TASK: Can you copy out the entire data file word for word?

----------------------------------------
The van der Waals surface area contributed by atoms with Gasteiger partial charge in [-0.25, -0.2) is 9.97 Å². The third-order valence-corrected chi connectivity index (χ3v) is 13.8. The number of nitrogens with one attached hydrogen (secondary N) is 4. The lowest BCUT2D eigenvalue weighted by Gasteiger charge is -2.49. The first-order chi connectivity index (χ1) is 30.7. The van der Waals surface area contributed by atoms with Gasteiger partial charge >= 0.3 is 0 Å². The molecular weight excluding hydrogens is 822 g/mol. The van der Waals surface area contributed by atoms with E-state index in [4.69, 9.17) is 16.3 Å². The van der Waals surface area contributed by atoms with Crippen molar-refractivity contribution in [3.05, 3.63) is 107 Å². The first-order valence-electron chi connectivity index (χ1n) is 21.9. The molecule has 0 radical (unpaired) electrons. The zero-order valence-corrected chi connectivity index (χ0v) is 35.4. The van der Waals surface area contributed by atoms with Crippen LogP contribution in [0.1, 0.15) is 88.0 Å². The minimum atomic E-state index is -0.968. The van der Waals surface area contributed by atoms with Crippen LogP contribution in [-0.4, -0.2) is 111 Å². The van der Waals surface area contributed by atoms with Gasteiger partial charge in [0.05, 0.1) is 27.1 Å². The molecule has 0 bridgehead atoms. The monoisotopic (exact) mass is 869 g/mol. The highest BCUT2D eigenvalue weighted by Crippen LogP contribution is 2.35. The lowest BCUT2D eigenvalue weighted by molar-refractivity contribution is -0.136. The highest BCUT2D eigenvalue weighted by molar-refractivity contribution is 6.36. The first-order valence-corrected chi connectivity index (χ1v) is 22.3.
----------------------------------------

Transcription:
The van der Waals surface area contributed by atoms with Gasteiger partial charge in [-0.25, -0.2) is 9.97 Å². The third-order valence-corrected chi connectivity index (χ3v) is 13.8. The number of nitrogens with one attached hydrogen (secondary N) is 4. The lowest BCUT2D eigenvalue weighted by Gasteiger charge is -2.49. The first-order chi connectivity index (χ1) is 30.7. The van der Waals surface area contributed by atoms with Gasteiger partial charge >= 0.3 is 0 Å². The molecular weight excluding hydrogens is 822 g/mol. The van der Waals surface area contributed by atoms with E-state index in [4.69, 9.17) is 16.3 Å². The van der Waals surface area contributed by atoms with Crippen molar-refractivity contribution in [3.05, 3.63) is 107 Å². The first-order valence-electron chi connectivity index (χ1n) is 21.9. The molecule has 0 radical (unpaired) electrons. The zero-order valence-corrected chi connectivity index (χ0v) is 35.4. The van der Waals surface area contributed by atoms with Crippen LogP contribution in [0.1, 0.15) is 88.0 Å². The minimum atomic E-state index is -0.968. The van der Waals surface area contributed by atoms with Crippen LogP contribution in [-0.4, -0.2) is 111 Å². The van der Waals surface area contributed by atoms with Gasteiger partial charge in [0.05, 0.1) is 27.1 Å². The molecule has 0 bridgehead atoms. The monoisotopic (exact) mass is 869 g/mol. The highest BCUT2D eigenvalue weighted by Crippen LogP contribution is 2.35. The lowest BCUT2D eigenvalue weighted by molar-refractivity contribution is -0.136. The highest BCUT2D eigenvalue weighted by molar-refractivity contribution is 6.36. The first-order valence-corrected chi connectivity index (χ1v) is 22.3.